Patients view doctors as problem-solvers. And this perception works extremely well in doctors’ favor throughout your life. When you’re young, you get sick or hurt. You go to the doctor. They cast your broken arm or prescribe you your bubble gum-flavored amoxicillin and soon you’re all better. From day one, your doctor works miracles. Then you turn 18 or so and graduate from your pediatrician and it’s pretty much the same thing. The issues you face as a 20, 30, and 40-something look more like pediatric issues (sickness and injury) than geriatric issues (cancer and heart disease). Depending on your lifestyle, you don’t start dipping your toe into geriatric-like health issues until you’re in your 50’s and 60’s. That’s when the chronic issues start and doctors start treating you with things that have a NNT of 300, instead of 1 or 2.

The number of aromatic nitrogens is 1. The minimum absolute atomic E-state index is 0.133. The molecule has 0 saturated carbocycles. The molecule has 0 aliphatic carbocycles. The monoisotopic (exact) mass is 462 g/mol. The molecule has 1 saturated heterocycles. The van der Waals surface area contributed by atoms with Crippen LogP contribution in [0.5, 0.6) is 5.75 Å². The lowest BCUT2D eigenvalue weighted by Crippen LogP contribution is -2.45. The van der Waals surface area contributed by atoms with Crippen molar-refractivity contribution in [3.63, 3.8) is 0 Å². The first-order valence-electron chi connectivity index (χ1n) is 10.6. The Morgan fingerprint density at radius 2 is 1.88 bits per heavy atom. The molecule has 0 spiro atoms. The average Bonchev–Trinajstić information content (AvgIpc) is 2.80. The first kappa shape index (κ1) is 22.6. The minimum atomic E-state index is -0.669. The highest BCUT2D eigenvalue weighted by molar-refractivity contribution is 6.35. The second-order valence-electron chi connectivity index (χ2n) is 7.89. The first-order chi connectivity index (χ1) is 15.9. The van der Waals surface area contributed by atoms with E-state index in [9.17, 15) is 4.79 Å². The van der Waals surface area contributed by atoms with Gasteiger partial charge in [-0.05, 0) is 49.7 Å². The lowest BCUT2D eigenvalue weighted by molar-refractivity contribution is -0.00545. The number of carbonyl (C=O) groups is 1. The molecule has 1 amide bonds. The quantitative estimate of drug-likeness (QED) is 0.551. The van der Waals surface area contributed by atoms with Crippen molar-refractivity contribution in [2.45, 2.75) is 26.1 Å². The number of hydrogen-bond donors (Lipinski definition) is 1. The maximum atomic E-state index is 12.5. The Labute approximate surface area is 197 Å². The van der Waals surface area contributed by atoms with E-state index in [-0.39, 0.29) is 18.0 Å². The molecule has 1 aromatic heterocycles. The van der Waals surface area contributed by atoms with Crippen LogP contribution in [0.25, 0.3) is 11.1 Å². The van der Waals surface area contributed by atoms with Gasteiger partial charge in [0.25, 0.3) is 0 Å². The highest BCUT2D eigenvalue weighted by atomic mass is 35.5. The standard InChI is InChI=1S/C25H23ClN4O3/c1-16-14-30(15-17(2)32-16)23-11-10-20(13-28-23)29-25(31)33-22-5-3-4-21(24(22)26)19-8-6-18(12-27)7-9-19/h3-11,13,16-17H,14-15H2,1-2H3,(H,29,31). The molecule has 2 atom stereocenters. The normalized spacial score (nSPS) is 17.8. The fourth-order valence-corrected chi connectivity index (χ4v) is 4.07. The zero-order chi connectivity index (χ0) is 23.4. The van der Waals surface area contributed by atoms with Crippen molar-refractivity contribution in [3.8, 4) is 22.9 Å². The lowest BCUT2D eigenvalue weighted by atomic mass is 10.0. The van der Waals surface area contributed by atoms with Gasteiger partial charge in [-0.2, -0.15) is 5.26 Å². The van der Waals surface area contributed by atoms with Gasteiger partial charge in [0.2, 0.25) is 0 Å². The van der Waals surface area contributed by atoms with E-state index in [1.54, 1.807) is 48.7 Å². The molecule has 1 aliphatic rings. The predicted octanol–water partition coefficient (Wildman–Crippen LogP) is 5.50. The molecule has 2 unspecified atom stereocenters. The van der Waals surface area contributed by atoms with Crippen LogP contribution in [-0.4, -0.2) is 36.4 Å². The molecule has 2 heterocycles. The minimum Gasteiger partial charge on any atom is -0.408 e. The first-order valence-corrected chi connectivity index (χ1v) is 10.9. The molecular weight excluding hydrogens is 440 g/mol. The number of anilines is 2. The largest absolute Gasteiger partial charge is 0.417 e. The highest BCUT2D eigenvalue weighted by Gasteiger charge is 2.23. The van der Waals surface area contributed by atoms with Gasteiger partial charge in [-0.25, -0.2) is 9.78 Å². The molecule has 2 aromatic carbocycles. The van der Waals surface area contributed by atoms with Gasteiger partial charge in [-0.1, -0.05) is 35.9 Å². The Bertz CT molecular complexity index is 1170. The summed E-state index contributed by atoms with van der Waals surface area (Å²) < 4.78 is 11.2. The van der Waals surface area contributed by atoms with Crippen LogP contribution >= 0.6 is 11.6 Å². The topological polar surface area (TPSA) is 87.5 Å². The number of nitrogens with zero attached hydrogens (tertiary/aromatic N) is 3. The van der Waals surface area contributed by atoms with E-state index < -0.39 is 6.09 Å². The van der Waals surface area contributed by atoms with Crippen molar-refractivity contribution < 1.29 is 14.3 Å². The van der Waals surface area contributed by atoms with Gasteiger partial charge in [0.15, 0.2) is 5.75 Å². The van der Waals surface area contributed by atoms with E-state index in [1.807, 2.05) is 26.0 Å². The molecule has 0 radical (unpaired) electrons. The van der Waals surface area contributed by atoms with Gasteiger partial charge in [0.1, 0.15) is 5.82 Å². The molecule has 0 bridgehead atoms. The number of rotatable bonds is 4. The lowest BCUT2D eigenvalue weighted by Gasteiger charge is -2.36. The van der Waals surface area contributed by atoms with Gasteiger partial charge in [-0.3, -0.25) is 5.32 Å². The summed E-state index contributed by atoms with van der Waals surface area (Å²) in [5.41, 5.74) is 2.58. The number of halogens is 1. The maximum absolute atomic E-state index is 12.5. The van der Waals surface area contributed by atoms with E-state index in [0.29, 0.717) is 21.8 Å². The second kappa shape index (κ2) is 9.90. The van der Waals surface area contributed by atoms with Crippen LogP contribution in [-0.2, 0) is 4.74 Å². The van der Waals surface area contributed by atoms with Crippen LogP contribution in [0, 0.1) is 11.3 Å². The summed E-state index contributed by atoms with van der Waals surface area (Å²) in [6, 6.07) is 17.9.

You’re so used to doctors fixing you up right quick that these new kinds of drugs for your new chronic diseases don’t seem to be working as quickly as your previous miracle-working doctors. But you still keep the faith because you’ve got decades of miracles under your belt.
But is this true? When you spend time and money on a PCP doctor visit in your pediatric-like phase, what’s the “failure rate?” What percent of the time does your doctor visit not fix your problem? How often does your doctor:
- Do nothing (or prescribe some sort of placebo-like medication because they’re afraid you will think they did nothing for you) because you just have to wait it out (example: common cold)
- Give you a treatment strategy that doesn’t work (example: a year of allergy shots and your allergies still bother you)
- Refer you to a specialist because they are pressed for time or lack the expertise
- Tell you there’s a 3 week wait for an appointment forcing you to scramble for some other doctor/urgent care